If the count of relative strengths (bullet points above) is taken as a measure, the A7 II is the clear winner of the match-up (17 : 7 points). However, the pertinence of the various camera strengths will differ across photographers, so that you might want to weigh individual camera traits according to their importance for your own imaging needs before making a camera decision. A professional wedding photographer will view the differences between cameras in a way that diverges from the perspective of a travel photog, and a person interested in cityscapes has distinct needs from a macro shooter. Hence, the decision which camera is best and worth buying is often a very personal one.
How about other alternatives? Do the specifications of the Sony A7 II and the Sony A900 place the cameras among the top in their class? Find out in the latest Best Mirrorless Interchangeable Lens Camera and Best DSLR Camera listings whether the two cameras rank among the cream of the crop.
In any case, while the comparison of the spec-sheets of cameras can offer a general idea of their imaging potential, it remains partial and cannot reveal, for example, the shooting experience and imaging performance when actually working with the A7 II or the A900. User reviews that are available, for instance, at amazon can sometimes shed light on these issues, but such feedback is all too often partial, inconsistent, and inaccurate.
This is where reviews by experts come in. The adjacent summary-table relays the overall verdicts of several of the most popular camera review sites (cameralabs, dpreview, ephotozine, imaging-resource, and photographyblog). As can be seen, the professional reviewers agree in many cases on the quality of different cameras, but sometimes their assessments diverge, reinforcing the earlier point that a camera decision is often a very personal choice.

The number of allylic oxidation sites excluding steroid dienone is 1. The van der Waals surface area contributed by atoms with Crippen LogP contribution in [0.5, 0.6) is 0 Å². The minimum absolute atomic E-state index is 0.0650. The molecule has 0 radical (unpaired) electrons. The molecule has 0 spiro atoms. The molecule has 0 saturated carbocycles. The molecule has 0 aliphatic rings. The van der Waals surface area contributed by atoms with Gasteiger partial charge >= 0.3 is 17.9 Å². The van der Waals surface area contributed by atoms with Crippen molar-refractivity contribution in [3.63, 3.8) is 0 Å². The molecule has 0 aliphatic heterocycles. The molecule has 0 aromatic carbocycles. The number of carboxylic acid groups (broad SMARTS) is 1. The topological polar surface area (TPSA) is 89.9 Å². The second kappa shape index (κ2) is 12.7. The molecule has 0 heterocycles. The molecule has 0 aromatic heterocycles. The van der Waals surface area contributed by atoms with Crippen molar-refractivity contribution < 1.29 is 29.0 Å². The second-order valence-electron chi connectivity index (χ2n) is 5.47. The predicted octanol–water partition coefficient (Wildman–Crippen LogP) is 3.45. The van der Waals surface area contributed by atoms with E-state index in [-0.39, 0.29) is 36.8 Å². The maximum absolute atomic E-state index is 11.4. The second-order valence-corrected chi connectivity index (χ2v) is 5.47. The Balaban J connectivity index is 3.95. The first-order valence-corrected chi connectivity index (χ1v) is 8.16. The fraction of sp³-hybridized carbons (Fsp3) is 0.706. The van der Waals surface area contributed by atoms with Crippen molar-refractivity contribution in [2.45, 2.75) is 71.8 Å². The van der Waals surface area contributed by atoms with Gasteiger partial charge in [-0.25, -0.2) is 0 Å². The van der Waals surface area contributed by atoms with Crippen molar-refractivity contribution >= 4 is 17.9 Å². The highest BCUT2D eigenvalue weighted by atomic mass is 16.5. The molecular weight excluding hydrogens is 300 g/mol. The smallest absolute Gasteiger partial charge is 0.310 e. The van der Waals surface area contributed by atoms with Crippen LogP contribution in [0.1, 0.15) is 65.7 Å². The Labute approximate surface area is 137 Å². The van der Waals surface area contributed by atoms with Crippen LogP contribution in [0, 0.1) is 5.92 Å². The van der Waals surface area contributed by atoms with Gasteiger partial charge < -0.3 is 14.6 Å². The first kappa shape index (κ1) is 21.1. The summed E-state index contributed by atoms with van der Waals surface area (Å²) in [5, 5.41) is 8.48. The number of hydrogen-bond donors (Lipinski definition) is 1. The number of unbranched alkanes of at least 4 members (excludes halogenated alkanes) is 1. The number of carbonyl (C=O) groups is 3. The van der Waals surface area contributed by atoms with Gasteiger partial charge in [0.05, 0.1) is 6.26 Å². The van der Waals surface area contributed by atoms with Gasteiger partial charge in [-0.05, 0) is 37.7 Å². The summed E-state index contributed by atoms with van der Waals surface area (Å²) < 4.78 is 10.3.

|Sony A7 II||+||82/100||4.5/5||5/5||5/5||Nov 2014||1,999|
|Sony A900||+ +||+ +||4.5/5||4/5||5/5||Sep 2008||2,999|
|Sony A7C||..||86/100||..||..||4/5||Sep 2020||1,799|
|Sony A9 II||..||90/100||5/5||..||5/5||Oct 2019||4,499|
|Sony A7 III||+ +||89/100||5/5||5/5||5/5||Feb 2018||1,999|
|Sony A7R III||+ +||90/100||4.5/5||5/5||5/5||Oct 2017||3,199|
|Sony A9||+ +||89/100||5/5||5/5||5/5||Apr 2017||4,499|
|Sony A99 II||..||85/100||4.5/5||4.5/5||4.5/5||Sep 2016||3,199|
|Sony A7R II||+ +||90/100||5/5||4.5/5||5/5||Jun 2015||3,199|
|Sony A7S II||+||..||4.5/5||5/5||5/5||Sep 2015||2,999|
|Sony A7||+ +||80/100||5/5||4.5/5||5/5||Oct 2013||1,699|
|Sony A7R||+ +||82/100||4.5/5||5/5||5/5||Oct 2013||2,299|
|Sony A99||..||84/100||4.5/5||o||4.5/5||Sep 2012||2,799|
|Sony A77||91/100||81/100||..||4.5/5||5/5||Aug 2011||1,399|
|Sony A850||..||75/100||..||4/5||4.5/5||Aug 2009||1,999|
|Notes: (+ +) highly recommended; (+) recommended; (o) reviewed; (..) not available.|
The above review scores should be interpreted with care, though. The assessments were made in relation to similar cameras of the same technological generation. Hence, a score should always be seen in the context of the camera's market launch date and its price, and comparing ratings of very distinct cameras or ones that are far apart in terms of their release date have little meaning. Also, kindly note that some of the listed sites have over time developped their review approaches and their reporting style.
Other camera comparisons